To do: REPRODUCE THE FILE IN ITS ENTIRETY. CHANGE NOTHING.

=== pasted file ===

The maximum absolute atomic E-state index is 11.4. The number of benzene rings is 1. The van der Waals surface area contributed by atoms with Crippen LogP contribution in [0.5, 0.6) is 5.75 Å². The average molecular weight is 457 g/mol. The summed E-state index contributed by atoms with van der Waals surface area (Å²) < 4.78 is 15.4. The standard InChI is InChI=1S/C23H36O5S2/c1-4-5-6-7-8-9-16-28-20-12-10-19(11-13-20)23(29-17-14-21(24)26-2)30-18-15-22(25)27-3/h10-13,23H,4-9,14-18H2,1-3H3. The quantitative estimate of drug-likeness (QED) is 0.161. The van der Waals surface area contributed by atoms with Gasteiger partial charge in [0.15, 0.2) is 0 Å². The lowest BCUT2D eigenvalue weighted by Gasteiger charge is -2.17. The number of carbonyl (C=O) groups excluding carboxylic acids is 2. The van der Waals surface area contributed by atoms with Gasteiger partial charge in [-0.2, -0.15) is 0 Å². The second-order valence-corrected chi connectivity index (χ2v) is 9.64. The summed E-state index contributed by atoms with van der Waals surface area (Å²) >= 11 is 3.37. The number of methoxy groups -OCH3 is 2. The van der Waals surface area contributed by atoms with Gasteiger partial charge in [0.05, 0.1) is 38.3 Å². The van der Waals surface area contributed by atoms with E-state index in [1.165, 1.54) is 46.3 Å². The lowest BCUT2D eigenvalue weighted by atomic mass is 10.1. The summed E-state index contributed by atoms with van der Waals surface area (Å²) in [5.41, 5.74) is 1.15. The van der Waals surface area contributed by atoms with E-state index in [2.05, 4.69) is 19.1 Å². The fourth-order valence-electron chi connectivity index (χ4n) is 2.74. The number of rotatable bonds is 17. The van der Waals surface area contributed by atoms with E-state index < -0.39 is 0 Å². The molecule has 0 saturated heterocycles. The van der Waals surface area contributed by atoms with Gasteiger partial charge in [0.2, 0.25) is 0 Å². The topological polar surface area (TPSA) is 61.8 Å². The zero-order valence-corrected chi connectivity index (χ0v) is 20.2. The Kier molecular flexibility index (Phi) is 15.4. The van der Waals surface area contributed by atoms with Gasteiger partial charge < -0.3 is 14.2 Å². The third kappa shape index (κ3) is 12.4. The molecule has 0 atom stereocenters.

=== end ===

The maximum absolute atomic E-state index is 11.4. The number of benzene rings is 1. The van der Waals surface area contributed by atoms with Crippen LogP contribution in [0.5, 0.6) is 5.75 Å². The average molecular weight is 457 g/mol. The summed E-state index contributed by atoms with van der Waals surface area (Å²) < 4.78 is 15.4. The standard InChI is InChI=1S/C23H36O5S2/c1-4-5-6-7-8-9-16-28-20-12-10-19(11-13-20)23(29-17-14-21(24)26-2)30-18-15-22(25)27-3/h10-13,23H,4-9,14-18H2,1-3H3. The quantitative estimate of drug-likeness (QED) is 0.161. The van der Waals surface area contributed by atoms with Gasteiger partial charge in [0.15, 0.2) is 0 Å². The lowest BCUT2D eigenvalue weighted by Gasteiger charge is -2.17. The number of carbonyl (C=O) groups excluding carboxylic acids is 2. The van der Waals surface area contributed by atoms with Gasteiger partial charge in [-0.2, -0.15) is 0 Å². The second-order valence-corrected chi connectivity index (χ2v) is 9.64. The summed E-state index contributed by atoms with van der Waals surface area (Å²) >= 11 is 3.37. The number of methoxy groups -OCH3 is 2. The van der Waals surface area contributed by atoms with Gasteiger partial charge in [0.05, 0.1) is 38.3 Å². The van der Waals surface area contributed by atoms with E-state index in [1.165, 1.54) is 46.3 Å². The lowest BCUT2D eigenvalue weighted by atomic mass is 10.1. The summed E-state index contributed by atoms with van der Waals surface area (Å²) in [5.41, 5.74) is 1.15. The van der Waals surface area contributed by atoms with E-state index in [2.05, 4.69) is 19.1 Å². The fourth-order valence-electron chi connectivity index (χ4n) is 2.74. The number of rotatable bonds is 17. The van der Waals surface area contributed by atoms with E-state index < -0.39 is 0 Å². The molecule has 0 saturated heterocycles. The van der Waals surface area contributed by atoms with Gasteiger partial charge in [0.2, 0.25) is 0 Å². The topological polar surface area (TPSA) is 61.8 Å². The zero-order valence-corrected chi connectivity index (χ0v) is 20.2. The Kier molecular flexibility index (Phi) is 15.4. The van der Waals surface area contributed by atoms with Gasteiger partial charge < -0.3 is 14.2 Å². The third kappa shape index (κ3) is 12.4. The molecule has 0 atom stereocenters.